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| 6. Intangible Cultural Heritage

For most human groups, the source of identity is found neither in cities, nor in monuments, nor in natural parks. It is found in what UNESCO defined as "Intangible Cultural Heritage (PCI)": a set of traditions or living expressions inherited from our ancestors and transmitted to our descendants, such as oral traditions, performing arts, social uses, rituals, festive events, knowledge and practices related to nature and the universe, and knowledge and techniques related to traditional crafts.

The PCI is at great risk of disappearing due to a strong threat: the rise of globalization. For this reason, UNESCO has recently developed several initiatives to publicize and preserve the PCI of all humanity.
The PCI is the living heritage of humanity and is essential to encourage dialogue between cultures and promote respect for other forms of life.

UNESCO currently recognizes a total of 584 PCI elements corresponding to 131 countries. Some of these elements belong to several countries at the same time, which shows that the PCI extends over different territories and is a living example of the wealth of humanity across the planet.

The 584 elements recognized by 2021 are classified into three different lists:

1. Representative List of the Intangible Cultural Heritage of Humanity.
There are currently 492 items corresponding to 128 countries. One of the last items on the list is "The Horses of Wine", an equestrian festival that takes place every year in Spain, in the town of Caravaca de la Cruz. Other examples are flamenco, capoeira or castells.

2. List of Intangible Cultural Heritage that requires urgent safeguard measures.
Safeguarding is understood as measures aimed at ensuring the viability of the PCI, including the identification, documentation, investigation, protection, enhancement, transmission and revitalization of this heritage in its different aspects. Today, there are 67 items on the list corresponding to 35 countries. One of the last items on the list is the hand weaving of Upper Egypt, called sa'eed. Sa'eed hand weaving is an identity factor with its own language. Currently, this ancient practice is in danger mainly due to its low profitability. Other examples are: the shadow theater of the Syrian Arab Republic; Mongolian Calligraphy; or the Indonesian Saman dance.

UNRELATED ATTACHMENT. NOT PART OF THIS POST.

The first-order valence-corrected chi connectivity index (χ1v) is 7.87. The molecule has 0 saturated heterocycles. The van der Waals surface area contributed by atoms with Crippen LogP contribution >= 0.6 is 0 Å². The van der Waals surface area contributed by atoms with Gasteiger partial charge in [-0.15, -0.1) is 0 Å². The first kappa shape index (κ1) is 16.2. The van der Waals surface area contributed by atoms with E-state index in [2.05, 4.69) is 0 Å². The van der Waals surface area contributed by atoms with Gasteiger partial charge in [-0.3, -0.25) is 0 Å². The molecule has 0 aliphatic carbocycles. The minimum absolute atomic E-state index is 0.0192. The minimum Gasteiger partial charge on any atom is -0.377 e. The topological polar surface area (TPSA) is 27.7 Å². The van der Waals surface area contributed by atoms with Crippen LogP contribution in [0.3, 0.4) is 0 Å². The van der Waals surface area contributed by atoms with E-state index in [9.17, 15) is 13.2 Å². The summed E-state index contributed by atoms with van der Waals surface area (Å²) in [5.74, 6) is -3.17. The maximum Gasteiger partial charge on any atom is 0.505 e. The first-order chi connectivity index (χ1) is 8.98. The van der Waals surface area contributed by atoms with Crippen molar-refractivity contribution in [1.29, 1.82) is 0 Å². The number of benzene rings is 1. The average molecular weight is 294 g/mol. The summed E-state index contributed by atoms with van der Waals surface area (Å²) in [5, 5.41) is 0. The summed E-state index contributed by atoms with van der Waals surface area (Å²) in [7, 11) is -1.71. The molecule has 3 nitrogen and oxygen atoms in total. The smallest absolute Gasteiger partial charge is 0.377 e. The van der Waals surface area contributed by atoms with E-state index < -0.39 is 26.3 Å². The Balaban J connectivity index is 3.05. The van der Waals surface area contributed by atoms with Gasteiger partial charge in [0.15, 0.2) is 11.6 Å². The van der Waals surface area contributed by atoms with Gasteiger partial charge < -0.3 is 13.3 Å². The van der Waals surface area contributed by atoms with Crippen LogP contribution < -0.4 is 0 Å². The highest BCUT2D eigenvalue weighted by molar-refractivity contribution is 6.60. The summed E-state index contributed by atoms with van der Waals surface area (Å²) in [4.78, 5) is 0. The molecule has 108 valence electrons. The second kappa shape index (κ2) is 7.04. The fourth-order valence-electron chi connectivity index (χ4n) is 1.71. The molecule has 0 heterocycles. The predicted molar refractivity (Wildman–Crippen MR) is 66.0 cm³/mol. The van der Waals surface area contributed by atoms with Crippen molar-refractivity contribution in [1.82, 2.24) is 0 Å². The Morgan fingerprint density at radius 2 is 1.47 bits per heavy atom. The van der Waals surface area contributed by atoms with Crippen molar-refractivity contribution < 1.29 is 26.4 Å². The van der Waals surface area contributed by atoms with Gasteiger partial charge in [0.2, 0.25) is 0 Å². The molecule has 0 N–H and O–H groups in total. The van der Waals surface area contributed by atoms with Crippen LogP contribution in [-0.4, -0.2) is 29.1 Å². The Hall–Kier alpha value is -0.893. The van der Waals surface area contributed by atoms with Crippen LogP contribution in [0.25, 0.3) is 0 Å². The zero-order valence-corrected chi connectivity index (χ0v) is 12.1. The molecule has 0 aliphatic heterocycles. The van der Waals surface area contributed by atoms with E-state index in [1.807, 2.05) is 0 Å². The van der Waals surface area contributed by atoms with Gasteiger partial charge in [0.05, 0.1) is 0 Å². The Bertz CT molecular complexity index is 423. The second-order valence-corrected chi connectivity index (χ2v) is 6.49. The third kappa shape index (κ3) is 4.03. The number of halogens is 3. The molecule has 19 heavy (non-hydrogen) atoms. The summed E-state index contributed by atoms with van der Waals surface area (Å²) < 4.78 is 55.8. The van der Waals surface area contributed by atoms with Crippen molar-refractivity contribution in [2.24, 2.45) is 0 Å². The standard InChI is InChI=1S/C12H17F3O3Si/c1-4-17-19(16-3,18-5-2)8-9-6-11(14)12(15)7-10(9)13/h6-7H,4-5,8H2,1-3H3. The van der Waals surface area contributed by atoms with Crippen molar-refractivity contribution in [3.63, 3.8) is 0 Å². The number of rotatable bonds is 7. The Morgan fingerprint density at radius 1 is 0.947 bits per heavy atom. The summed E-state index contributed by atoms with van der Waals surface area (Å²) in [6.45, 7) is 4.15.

3. Record of good safeguard practices.
The Good Practices Register is made up of programs, projects and activities. In 2020, there are 25 items corresponding to 22 countries. One of the last practices on the list is the strategy of safeguarding traditional crafts for building peace in Colombia. This initiative aims to reduce the decline of traditional crafts with a system of intergenerational transmission of theoretical and technical knowledge from teachers to learners, based on a non-formal method of learning by doing. Other examples are: The yola da Martinique, a model for safeguarding cultural heritage: from construction to the art of sailing; or “Land of Legends,” a program to promote and revitalize the art of storytelling in the Kronoberg region of Sweden.

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